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Textile Outlook International
Issue 134:
March-April 2008

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Reports in this issue
Editorial: Is China Losing its Competitive Edge in Textiles and Clothing? (4 pages)
World textile and apparel trade and production trends, March-April 2008 (80 pages)
Survey of the European Yarn Fairs for Spring/Summer 2009 (10 pages)
Global trends in fibre production, consumption and prices, March-April 2008 (22 pages)
Prospects for Garment Production in Romania: One of Europe's Most Important Sources (14 pages)
Trends in US textile and clothing imports, March-April 2008 (75 pages)

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Trends in US textile and clothing imports, March-April 2008

Buy 'Trends in US textile and clothing imports, March-April 2008' now 75 pages, published in Issue 134, March-April 2008  
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US imports of textiles and clothing grew by only 1.8% in 2007—to 53.1 bn sme (square metres equivalent)—following a 2.6% increase in 2006 and double-digit growth in seven of the nine years between 1996 and 2005. Within the 2007 total, imports of made-up textiles rose by 4.5% and apparel by 3.5%. But fabric imports fell by 2.9% and yarn imports by 9.8%. Apparel continued to account for the highest share of total imports, at 43.9%, reflecting strong US demand for cheap clothing. However, the importance of made-up textiles increased for the tenth successive year. In fact, the share of made-up textiles doubled between 1997 and 2007, from 16.8% to 33.7%.

In terms of fibre type, cotton dominated US clothing imports in 2007 with a share of 60.2%. But man-made fibres dominated imports of all textile and clothing products with a 55.0% share.

US import prices rose for the second year in 2007, following several years of falling prices. The increase was led by China and Asean countries, including Cambodia, Indonesia and Vietnam. But the average price of imports from Mexico continued to fall. China strengthened its lead as the USA’s biggest supplier in 2007, in both value and volume terms. Moreover, growth in imports from

China accelerated following a slowdown in the previous year. In volume terms, imports from China rose by 14.8% in 2007. That said, 2007 was the second consecutive year in which growth fell below 40% since China joined the World Trade Organisation (WTO) in late 2001. In 2002 US imports from China rose by 124.5%, in 2003 by 67.0%, in 2004 by 40.7% and in 2005 by 43.7%. US imports from Mexico, the second biggest supplier, fell in both value and volume in 2007. The drop in value was the sixth in succession, while the volume fall was the third in a row. Dominican Republic-Central America- United States Free Trade Agreement (CAFTA-DR) countries also supplied less in 2007, in both value and volume. Imports from South Asia—including India, Bangladesh and Pakistan—accounted for 13.6% of the US import market in value terms in 2007 and a larger 14.9% in terms of volume. But the fastest growing supplier in 2007 was Vietnam—in both value (up by 34%) and volume (up by 31%).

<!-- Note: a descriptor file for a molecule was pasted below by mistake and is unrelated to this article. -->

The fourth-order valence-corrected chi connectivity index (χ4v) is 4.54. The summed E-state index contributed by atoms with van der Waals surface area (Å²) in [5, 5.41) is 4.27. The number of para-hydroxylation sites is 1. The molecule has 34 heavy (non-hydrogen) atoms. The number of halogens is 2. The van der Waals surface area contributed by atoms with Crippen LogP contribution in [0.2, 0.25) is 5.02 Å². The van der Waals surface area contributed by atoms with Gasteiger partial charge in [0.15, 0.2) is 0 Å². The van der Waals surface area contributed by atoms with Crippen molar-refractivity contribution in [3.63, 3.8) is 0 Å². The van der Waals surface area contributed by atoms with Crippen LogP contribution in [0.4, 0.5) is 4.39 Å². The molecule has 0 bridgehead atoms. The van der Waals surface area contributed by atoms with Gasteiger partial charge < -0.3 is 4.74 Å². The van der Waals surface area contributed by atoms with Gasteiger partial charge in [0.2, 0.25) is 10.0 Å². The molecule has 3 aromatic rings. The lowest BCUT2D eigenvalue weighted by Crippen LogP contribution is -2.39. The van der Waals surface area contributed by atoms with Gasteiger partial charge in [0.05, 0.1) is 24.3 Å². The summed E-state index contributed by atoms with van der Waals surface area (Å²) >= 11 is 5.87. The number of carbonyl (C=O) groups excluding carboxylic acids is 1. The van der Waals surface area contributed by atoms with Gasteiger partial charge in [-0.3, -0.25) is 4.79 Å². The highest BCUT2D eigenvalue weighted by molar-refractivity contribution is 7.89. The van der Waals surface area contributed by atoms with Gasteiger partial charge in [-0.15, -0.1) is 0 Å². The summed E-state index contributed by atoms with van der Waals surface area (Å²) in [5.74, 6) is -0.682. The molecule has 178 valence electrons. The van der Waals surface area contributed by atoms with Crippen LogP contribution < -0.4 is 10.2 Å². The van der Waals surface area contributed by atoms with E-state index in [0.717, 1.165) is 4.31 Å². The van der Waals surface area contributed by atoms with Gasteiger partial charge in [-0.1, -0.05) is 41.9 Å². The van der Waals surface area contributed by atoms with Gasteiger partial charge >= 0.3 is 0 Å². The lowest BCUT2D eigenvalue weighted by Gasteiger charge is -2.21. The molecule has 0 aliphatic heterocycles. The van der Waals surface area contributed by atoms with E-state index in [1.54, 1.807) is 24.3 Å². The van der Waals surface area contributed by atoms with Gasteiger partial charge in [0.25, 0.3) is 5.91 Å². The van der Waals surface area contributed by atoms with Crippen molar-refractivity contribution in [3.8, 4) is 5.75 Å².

Table of Contents
Trends in US Textile and Clothing Imports
  • Summary
  • Introduction
  • US Imports of Textiles and Clothing by Main Category: Yarns, Fabrics, Apparel and Made-Up Textiles
  • US Imports of Textiles and Clothing by Fibre Type
  • Major Suppliers of US Textile and Clothing Imports
  • US Textile and Clothing Import Prices
  • Supplier Concentration
  • Outlook for US Textile and Clothing Imports
  • US Imports of Men's and Boys' Cotton Coats
  • US Imports of Women's and Girls' Cotton Coats
  • US Imports of Women's and Girls' Wool Coats
  • US Imports of Cotton Dresses
  • US Imports of Men's and Boys' Cotton Knitted Shirts
  • US Imports of Women's and Girls' Cotton Knitted Shirts
  • US Imports of Men's and Boys' Cotton Non-Knitted (Woven) Shirts
  • US Imports of Women's and Girls' Cotton Non-Knitted (Woven) Shirts
  • US Imports of Cotton Skirts
  • US Imports of Man-Made Fibre Skirts
  • US Imports of Men's and Boys' Cotton Trousers
  • US Imports of Women's and Girls' Cotton Trousers
  • US Imports of Cotton and Man-Made Fibre Baby Garments
  • US Imports of Cotton Pile Towels
  • US Imports of Other Cotton Apparel

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Six times a year, Textile Outlook International provides up to 200 pages of intelligence, expert analysis and insight on the global textile and clothing industry.
What's in it?

Each issue provides an authoritative source of information on key industry topics, including: circularity; cotton; environmental sustainability; fibre prices; innovation; production and consumption forecasts; imports and exports; industry giants and emerging brands; international trade fairs; key geographical markets; recommerce; retail; supply chains; textile and clothing trade; textile machinery; trade and production trends; world markets; and yarn and fabric manufacturing.

A single issue of Textile Outlook International includes:

    an editorial think-piece on a topical issue from an industry expert

    a report on textile and apparel trade and production trends

    a round-up of the latest international trade fairs

    a feature on textile and clothing imports and exports or fibre prices, production and consumption

    a report on a key geographical market

    insight and analysis of a key market leader or fast-growing start-up

An annual subscription to Textile Outlook International is a cost-effective way to keep informed about trends and developments in the global textile and clothing industry.

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